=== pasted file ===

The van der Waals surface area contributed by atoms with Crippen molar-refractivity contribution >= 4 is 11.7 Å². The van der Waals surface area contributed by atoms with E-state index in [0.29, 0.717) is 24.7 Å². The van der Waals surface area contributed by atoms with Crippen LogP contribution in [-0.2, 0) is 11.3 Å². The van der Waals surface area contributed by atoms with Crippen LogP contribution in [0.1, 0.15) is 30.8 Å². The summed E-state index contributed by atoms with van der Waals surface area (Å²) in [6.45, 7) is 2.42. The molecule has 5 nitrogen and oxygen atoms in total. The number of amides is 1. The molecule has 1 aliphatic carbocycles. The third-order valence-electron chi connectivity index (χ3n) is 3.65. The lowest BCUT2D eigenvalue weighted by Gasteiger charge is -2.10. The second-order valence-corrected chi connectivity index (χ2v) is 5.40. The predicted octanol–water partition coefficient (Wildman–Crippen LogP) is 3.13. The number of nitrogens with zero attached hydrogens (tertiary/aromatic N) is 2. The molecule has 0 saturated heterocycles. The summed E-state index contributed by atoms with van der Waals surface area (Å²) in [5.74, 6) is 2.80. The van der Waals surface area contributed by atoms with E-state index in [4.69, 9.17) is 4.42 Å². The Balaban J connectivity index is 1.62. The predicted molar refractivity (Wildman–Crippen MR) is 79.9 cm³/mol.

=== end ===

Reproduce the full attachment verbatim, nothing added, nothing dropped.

The van der Waals surface area contributed by atoms with Crippen molar-refractivity contribution >= 4 is 11.7 Å². The van der Waals surface area contributed by atoms with E-state index in [0.29, 0.717) is 24.7 Å². The van der Waals surface area contributed by atoms with Crippen LogP contribution in [-0.2, 0) is 11.3 Å². The van der Waals surface area contributed by atoms with Crippen LogP contribution in [0.1, 0.15) is 30.8 Å². The summed E-state index contributed by atoms with van der Waals surface area (Å²) in [6.45, 7) is 2.42. The molecule has 5 nitrogen and oxygen atoms in total. The number of amides is 1. The molecule has 1 aliphatic carbocycles. The third-order valence-electron chi connectivity index (χ3n) is 3.65. The lowest BCUT2D eigenvalue weighted by Gasteiger charge is -2.10. The second-order valence-corrected chi connectivity index (χ2v) is 5.40. The predicted octanol–water partition coefficient (Wildman–Crippen LogP) is 3.13. The number of nitrogens with zero attached hydrogens (tertiary/aromatic N) is 2. The molecule has 0 saturated heterocycles. The summed E-state index contributed by atoms with van der Waals surface area (Å²) in [5.74, 6) is 2.80. The van der Waals surface area contributed by atoms with E-state index in [4.69, 9.17) is 4.42 Å². The Balaban J connectivity index is 1.62. The predicted molar refractivity (Wildman–Crippen MR) is 79.9 cm³/mol.